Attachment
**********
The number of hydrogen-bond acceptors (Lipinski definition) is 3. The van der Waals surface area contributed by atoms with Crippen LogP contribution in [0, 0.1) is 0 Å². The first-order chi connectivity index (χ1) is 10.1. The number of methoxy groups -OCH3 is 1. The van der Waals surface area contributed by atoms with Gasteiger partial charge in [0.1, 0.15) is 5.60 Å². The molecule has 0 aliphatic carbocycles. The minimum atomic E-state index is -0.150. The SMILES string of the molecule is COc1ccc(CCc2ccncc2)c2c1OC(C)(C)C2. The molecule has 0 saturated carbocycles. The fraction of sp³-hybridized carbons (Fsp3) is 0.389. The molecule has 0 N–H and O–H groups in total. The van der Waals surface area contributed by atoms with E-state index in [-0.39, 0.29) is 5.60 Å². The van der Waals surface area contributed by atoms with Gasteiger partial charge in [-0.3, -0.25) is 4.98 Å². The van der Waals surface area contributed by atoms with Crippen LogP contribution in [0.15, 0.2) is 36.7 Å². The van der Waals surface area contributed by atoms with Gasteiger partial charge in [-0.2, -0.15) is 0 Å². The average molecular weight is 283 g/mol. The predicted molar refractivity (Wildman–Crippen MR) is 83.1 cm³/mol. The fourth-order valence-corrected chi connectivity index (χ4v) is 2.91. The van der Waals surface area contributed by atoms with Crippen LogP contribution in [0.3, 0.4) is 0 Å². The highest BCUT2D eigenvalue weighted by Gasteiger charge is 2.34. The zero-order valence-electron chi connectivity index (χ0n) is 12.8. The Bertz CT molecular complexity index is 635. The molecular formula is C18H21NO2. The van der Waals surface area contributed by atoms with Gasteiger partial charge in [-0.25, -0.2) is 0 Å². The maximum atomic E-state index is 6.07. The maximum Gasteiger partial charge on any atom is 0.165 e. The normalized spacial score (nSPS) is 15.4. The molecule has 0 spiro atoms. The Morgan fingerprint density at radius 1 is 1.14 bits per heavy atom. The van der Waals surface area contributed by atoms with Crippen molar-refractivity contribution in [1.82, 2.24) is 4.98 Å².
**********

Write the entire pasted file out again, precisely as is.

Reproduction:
The number of hydrogen-bond acceptors (Lipinski definition) is 3. The van der Waals surface area contributed by atoms with Crippen LogP contribution in [0, 0.1) is 0 Å². The first-order chi connectivity index (χ1) is 10.1. The number of methoxy groups -OCH3 is 1. The van der Waals surface area contributed by atoms with Gasteiger partial charge in [0.1, 0.15) is 5.60 Å². The molecule has 0 aliphatic carbocycles. The minimum atomic E-state index is -0.150. The SMILES string of the molecule is COc1ccc(CCc2ccncc2)c2c1OC(C)(C)C2. The molecule has 0 saturated carbocycles. The fraction of sp³-hybridized carbons (Fsp3) is 0.389. The molecule has 0 N–H and O–H groups in total. The van der Waals surface area contributed by atoms with E-state index in [-0.39, 0.29) is 5.60 Å². The van der Waals surface area contributed by atoms with Gasteiger partial charge in [-0.3, -0.25) is 4.98 Å². The van der Waals surface area contributed by atoms with Crippen LogP contribution in [0.15, 0.2) is 36.7 Å². The van der Waals surface area contributed by atoms with Gasteiger partial charge in [-0.2, -0.15) is 0 Å². The average molecular weight is 283 g/mol. The predicted molar refractivity (Wildman–Crippen MR) is 83.1 cm³/mol. The fourth-order valence-corrected chi connectivity index (χ4v) is 2.91. The van der Waals surface area contributed by atoms with Crippen LogP contribution in [0.3, 0.4) is 0 Å². The highest BCUT2D eigenvalue weighted by Gasteiger charge is 2.34. The zero-order valence-electron chi connectivity index (χ0n) is 12.8. The Bertz CT molecular complexity index is 635. The molecular formula is C18H21NO2. The van der Waals surface area contributed by atoms with Gasteiger partial charge in [-0.25, -0.2) is 0 Å². The maximum atomic E-state index is 6.07. The maximum Gasteiger partial charge on any atom is 0.165 e. The normalized spacial score (nSPS) is 15.4. The molecule has 0 spiro atoms. The Morgan fingerprint density at radius 1 is 1.14 bits per heavy atom. The van der Waals surface area contributed by atoms with Crippen molar-refractivity contribution in [1.82, 2.24) is 4.98 Å².